Thornless Blackberry – Rubus canadensis

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Rubus canadensis is a species of flowering plant in the rose family known by the common names thornless blackberry and smooth blackberry. It is native to eastern North America including eastern Canada and the eastern United States west to Kentucky and Tennessee.

This rhizomatous shrub forms thickets up to 2 to 3 meters tall. The leaves are deciduous and alternately arranged, each measuring 10 to 20 centimeters long. The inflorescence is a cluster of up to 25 flowers. The fruit is an aggregate of many small drupes, each of which contains a tiny nutlet. The plant reproduces by seed, by sprouting up from the rhizome, and by layering. The stems can grow one meter in height in under two months.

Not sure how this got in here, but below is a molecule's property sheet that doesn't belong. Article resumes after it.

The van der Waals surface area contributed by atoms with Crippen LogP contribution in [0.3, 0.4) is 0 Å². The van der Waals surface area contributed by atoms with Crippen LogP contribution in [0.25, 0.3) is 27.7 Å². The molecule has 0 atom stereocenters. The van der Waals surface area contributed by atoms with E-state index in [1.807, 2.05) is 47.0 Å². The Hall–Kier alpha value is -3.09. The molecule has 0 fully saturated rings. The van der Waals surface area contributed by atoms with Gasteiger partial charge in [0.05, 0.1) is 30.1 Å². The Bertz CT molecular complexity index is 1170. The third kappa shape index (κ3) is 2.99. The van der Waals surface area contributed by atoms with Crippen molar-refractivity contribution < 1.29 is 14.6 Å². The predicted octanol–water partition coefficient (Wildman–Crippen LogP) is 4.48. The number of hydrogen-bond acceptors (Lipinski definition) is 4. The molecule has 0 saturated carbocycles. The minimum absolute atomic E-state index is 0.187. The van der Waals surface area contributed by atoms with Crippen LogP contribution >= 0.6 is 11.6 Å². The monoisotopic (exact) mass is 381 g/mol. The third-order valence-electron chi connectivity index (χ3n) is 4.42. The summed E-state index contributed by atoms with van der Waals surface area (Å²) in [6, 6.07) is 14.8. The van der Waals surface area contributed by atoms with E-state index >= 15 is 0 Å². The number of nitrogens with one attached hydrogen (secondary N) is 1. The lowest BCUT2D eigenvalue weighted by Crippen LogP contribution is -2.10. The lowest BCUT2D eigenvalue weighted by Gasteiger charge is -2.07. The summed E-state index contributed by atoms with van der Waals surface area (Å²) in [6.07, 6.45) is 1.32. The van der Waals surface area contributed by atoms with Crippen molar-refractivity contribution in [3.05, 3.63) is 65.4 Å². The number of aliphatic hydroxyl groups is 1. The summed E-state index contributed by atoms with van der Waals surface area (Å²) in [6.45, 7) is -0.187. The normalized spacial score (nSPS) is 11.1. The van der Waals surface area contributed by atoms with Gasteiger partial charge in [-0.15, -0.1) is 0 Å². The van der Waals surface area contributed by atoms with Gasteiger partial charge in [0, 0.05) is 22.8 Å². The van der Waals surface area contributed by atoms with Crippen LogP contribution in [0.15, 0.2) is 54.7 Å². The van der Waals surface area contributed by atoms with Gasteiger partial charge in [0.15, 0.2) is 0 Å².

This plant grows in many types of forested habitat, as well as on disturbed sites. Associated plants may include mountain maple (Acer spicatum), serviceberry (Amelanchier spp.), hobblebush (Viburnum alnifolium), scarlet elder (Sambucus pubens), common blackberry (Rubus allegheniensis), beaked hazel (Corylus cornuta), southern mountain cranberry (Vaccinium erythrocarpum), minnie-bush (Menziesia pilosa), and rosebay (Rhododendron catawbiense).

Many types of animals feed on the fruits and foliage of this shrub. The thickets provide cover and nesting sites.

The fruits of this plant provided food for Native American groups, who also used parts of the plant medicinally at times.